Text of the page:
The key is an incandescent bulb. If it is a incandescent bulb then it needs a cover over it. If the fixture is an incandescent bulb and it does not have a cover, a simple fix would be to use a screw in compact fluorescent bulb.

    The logic behind a covered incandescent bulb is to protect it from having items pushed up near or against it and starting a fire.

    Scott Patterson, ACI
    Spring Hill, TN
    www.traceinspections.com

  10. #10
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    Default Re: Light Fixtures in Clothes Closets

    I understand the logic in the requirement, but when you have a homeowner stating that they can just take the bulb out and the problem is solved, I wanted to have something to show them where it is required by code.
    To me this is a simple problem to fix, people just love to question and argue. Doesn't make sense but oh well.

    Dylan Whitehead

  11. #11
    John Steinke's Avatar
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    Default Re: Light Fixtures in Clothes Closets

    The requirement that incandescent fixtures can't be that old; there are likely millions of clothes closets still around, that were made with simple 'keyless' lampholders as their fixtures.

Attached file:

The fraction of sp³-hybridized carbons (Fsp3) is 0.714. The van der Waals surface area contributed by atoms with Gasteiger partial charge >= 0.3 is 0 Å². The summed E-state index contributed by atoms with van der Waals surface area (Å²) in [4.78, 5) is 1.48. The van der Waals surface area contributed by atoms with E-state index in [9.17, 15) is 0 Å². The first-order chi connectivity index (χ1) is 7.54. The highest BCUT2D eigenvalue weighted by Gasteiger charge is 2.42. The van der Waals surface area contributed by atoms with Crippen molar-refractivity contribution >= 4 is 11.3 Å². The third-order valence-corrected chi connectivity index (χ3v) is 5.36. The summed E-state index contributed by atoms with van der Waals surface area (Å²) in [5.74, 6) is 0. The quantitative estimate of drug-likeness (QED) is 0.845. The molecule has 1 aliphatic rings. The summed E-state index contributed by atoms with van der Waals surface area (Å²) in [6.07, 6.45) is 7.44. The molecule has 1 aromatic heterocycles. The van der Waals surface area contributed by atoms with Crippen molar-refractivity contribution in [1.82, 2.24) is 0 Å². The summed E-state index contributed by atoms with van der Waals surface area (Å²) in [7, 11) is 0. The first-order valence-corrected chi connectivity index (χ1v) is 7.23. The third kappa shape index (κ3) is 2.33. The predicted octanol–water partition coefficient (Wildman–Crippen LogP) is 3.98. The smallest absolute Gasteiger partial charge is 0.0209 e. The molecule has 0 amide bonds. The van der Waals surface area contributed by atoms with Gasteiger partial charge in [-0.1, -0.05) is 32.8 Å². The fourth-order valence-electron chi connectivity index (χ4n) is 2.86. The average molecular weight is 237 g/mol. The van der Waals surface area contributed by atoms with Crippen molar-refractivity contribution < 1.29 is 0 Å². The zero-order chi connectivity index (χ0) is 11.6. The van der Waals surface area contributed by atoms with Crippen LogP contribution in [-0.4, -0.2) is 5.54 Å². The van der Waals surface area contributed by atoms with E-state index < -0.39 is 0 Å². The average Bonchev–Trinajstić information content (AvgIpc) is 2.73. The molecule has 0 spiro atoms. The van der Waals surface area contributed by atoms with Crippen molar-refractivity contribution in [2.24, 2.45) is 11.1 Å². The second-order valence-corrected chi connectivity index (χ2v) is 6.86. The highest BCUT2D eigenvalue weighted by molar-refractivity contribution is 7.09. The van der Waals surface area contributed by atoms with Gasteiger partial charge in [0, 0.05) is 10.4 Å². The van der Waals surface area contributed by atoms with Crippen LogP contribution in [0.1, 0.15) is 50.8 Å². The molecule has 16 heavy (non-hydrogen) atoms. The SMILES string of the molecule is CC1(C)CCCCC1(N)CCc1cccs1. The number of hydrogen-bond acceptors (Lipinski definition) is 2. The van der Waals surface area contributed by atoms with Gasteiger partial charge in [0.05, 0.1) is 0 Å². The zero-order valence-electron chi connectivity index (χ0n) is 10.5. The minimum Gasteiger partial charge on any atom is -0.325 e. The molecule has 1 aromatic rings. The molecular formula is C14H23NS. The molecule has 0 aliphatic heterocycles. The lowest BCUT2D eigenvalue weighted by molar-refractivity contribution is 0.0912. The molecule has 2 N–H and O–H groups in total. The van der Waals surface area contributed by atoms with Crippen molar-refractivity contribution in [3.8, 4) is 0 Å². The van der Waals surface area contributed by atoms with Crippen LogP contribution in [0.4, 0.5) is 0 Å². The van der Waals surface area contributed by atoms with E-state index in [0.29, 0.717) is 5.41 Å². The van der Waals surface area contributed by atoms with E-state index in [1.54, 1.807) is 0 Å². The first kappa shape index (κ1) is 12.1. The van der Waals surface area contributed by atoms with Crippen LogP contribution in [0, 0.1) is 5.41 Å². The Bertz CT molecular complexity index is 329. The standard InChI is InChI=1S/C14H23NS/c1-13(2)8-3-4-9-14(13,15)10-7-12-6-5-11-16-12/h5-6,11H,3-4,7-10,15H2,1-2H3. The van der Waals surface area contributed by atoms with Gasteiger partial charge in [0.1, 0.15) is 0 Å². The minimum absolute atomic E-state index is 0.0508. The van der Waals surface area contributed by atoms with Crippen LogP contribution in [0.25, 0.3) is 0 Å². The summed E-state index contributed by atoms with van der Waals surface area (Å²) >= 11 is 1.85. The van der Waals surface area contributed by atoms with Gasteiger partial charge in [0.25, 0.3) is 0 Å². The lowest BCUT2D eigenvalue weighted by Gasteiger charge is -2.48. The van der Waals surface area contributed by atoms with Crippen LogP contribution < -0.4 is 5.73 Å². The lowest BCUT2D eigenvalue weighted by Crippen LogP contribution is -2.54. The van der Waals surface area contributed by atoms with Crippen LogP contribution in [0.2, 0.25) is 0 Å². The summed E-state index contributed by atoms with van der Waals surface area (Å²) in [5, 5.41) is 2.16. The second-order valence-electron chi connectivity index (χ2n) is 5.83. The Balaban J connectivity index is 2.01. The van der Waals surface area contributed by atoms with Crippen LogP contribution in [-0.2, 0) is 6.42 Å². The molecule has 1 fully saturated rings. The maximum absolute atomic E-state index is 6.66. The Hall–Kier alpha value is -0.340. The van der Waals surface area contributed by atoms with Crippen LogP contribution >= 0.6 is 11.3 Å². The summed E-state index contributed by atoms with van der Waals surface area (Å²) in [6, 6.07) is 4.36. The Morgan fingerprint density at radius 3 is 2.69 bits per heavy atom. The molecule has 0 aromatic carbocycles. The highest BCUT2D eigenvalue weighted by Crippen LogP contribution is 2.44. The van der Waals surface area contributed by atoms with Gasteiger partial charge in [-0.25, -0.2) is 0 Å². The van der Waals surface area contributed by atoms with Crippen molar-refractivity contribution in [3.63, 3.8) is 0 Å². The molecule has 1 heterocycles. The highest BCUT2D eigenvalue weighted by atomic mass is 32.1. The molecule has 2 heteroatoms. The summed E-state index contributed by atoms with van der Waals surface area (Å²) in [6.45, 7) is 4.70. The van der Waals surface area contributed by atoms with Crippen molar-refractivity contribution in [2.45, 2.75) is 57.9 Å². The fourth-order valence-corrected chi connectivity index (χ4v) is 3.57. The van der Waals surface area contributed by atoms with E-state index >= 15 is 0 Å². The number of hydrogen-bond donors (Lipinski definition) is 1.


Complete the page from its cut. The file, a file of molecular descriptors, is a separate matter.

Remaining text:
Now, today, we have another fly in the ointment: CFL's, those screw-in fluorescent bulbs.

    Just to make sure the debate doesn't go away, some CFL's are coming with little plastic discs, that act in the same manner as 'Type S' fuse adapters, preventing the future use of ordinary bulbs.

    Balderdash on whatever 'today's safety' preaches. Rather, let's look to one of our truly revolutionary, basic principles - one that protects our liberty, and reigns in overly intrusive 'kings,' both great and petty: our prohibition on making yesterday's legal action a crime to prosecute today. "Ex post facto' is the phrase I have in mind.

    In short, no one is under any obligation to change their home to meet today's rules.


  12. #12
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    Default Re: Light Fixtures in Clothes Closets

    Dylan, there are requirements for distance from shelving also!



  13. #13
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    Default Re: Light Fixtures in Clothes Closets

    Quote Originally Posted by Scott Patterson View Post
    The key is an incandescent bulb. If it is a incandescent bulb then it needs a cover over it. If the fixture is an incandescent bulb and it does not have a cover, a simple fix would be to use a screw in compact fluorescent bulb.
    Scott,

    That is not an allowable fix.

    The fixture itself is still capable of having an incandescent lamp screwed into it, and the fixture itself is rated for an incandescent lamp.

    The fixture itself is required to be replaced.

    The logic behind a covered incandescent bulb is to protect it from having items pushed up near or against it and starting a fire.